Superhuman Juanjo Cobo threw a Spanish cat amongst the British pigeons on Sunday after brushing aside the fearsome Angliru climb as if it were a mere mound.
Geox's Cobo roared into the red jersey to complete a magnificent turnaround after he seemingly disappeared from cycling following the demise of his former team Saunier Duval back in 2009.
While Cobo, wearing those fetching black socks of his, juggernauted his way up the steep 20+ per cent sections of an infamous final climb that's invariably described as barbaric, ridiculous, pitiful, brutal etc. - British pair Bradley Wiggins and Chris Froome pretty much hit the wall.
As soon as a TV motorcycle toppled over on the precipitous slopes, we all knew it was curtains for Friggins.
Prior to the TV bike rolling on its side, the world had been treated to images of both Britons hunched over their handlebars as they tried to pedalled sideways across an already narrow road made even more confined by the throngs of avid fans (whose combined vocabulary seemed not to expand beyond the word "venga").
As the TV pictures suddenly unfocused and took on an arresting angle looking up, sideways, from the tarmac, the last thing we saw was the red blur of Wiggins pedalling squares.
This was around 2km from the finish - and with no more images of the select chasing group available, Vuelta fans were forced to watch Cobo complete his superb solo win, unknowing of what dramas were unfolding behind.
With Froome finishing on the wheels of Denis Menchov and Wout Poels 48 seconds later, and a dejected Wiggo rolling home alongside Igor Anton another 30-odd seconds back, viewers such as Saddles had to play a game of dot-to-dot to fill in the gaps.
Presumably Froome decided to cut his losses, ditch team leader Wiggins and start riding for his own cause. That would have meant poor Bradley having to ride on his own, without Froome, for the first time in this year's Vuelta (except for the enforced separation required for the ITT).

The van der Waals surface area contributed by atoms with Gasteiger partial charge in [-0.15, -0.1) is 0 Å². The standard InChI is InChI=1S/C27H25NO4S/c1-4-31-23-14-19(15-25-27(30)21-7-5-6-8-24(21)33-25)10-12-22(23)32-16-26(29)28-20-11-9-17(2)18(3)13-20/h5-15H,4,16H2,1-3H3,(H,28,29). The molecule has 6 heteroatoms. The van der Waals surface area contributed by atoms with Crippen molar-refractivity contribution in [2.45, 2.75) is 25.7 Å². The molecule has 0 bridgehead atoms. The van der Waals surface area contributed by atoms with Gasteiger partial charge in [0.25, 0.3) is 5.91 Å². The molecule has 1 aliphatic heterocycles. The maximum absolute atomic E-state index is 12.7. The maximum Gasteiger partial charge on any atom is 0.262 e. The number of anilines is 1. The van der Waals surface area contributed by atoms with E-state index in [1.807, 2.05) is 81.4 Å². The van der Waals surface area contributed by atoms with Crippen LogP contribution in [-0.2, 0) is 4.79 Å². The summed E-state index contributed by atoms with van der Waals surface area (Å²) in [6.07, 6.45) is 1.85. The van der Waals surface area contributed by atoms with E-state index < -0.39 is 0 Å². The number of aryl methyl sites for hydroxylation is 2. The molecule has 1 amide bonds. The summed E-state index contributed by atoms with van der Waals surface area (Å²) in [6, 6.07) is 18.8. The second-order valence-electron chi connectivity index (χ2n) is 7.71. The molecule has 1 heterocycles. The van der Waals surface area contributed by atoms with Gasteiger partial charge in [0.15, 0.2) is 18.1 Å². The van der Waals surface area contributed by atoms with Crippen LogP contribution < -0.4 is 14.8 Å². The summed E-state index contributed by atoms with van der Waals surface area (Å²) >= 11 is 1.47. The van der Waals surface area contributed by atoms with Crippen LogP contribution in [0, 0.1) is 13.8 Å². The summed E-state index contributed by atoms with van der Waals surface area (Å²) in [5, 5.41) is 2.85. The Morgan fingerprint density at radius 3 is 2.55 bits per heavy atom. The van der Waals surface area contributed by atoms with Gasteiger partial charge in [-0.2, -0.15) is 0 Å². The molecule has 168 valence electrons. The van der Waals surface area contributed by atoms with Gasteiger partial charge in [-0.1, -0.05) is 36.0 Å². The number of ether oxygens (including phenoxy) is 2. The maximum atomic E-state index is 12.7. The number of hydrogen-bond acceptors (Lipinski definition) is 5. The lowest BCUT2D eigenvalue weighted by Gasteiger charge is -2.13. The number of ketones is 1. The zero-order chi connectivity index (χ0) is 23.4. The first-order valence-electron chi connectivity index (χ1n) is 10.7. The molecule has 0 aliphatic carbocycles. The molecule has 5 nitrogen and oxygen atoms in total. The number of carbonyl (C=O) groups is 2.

"It's ours to lose," said Wiggins after Saturday's stage 14. But Cobo's second place then should have been a warning to the Sky pair: the Spaniard was clearly the danger man.
And yet neither Wiggins nor Froome responded when Cobo launched his decisive attack 6km from the finish - and the rest is history. Looking as serene as a dopey cat, Cobo was in a different league than anyone else on the mountain - and deservedly took the win, and with it the time bonus which propelled him into the red jersey.
No spring chicken, Cobo won a stage in the Vuelta back in 2009 but has since been stuck in some kind of wilderness following a fruitless year at Caisse d'Epargne. He's had a pretty uneventful first year at Geox, and entered the Vuelta seemingly behind both Carlos Sastre and Menchov in the GC pecking order. And yet, here is the 30-year-old Spaniard just six days away from winning the Vuelta.
Saddles wasn't sure what kind of headline to run with today - and for a long time was toying with 'The Littlest Cobo' before realising that Juan Jose has very little in common with a stray German Shephard who wanders from town to town, helping people in need.
Of course, the Vuelta is not over yet. And although there are no big summit finishes left, there are some tricky stages through the Basque Country which could shake things up.
Froome is 20 seconds down and must now be seen by Sky as their main man given Wiggins is third, 46 seconds adrift.
But if the rejuvenated Geox team leader does have a bad day on the bike, then Saddles will be primed with his "Cobo pops" headline.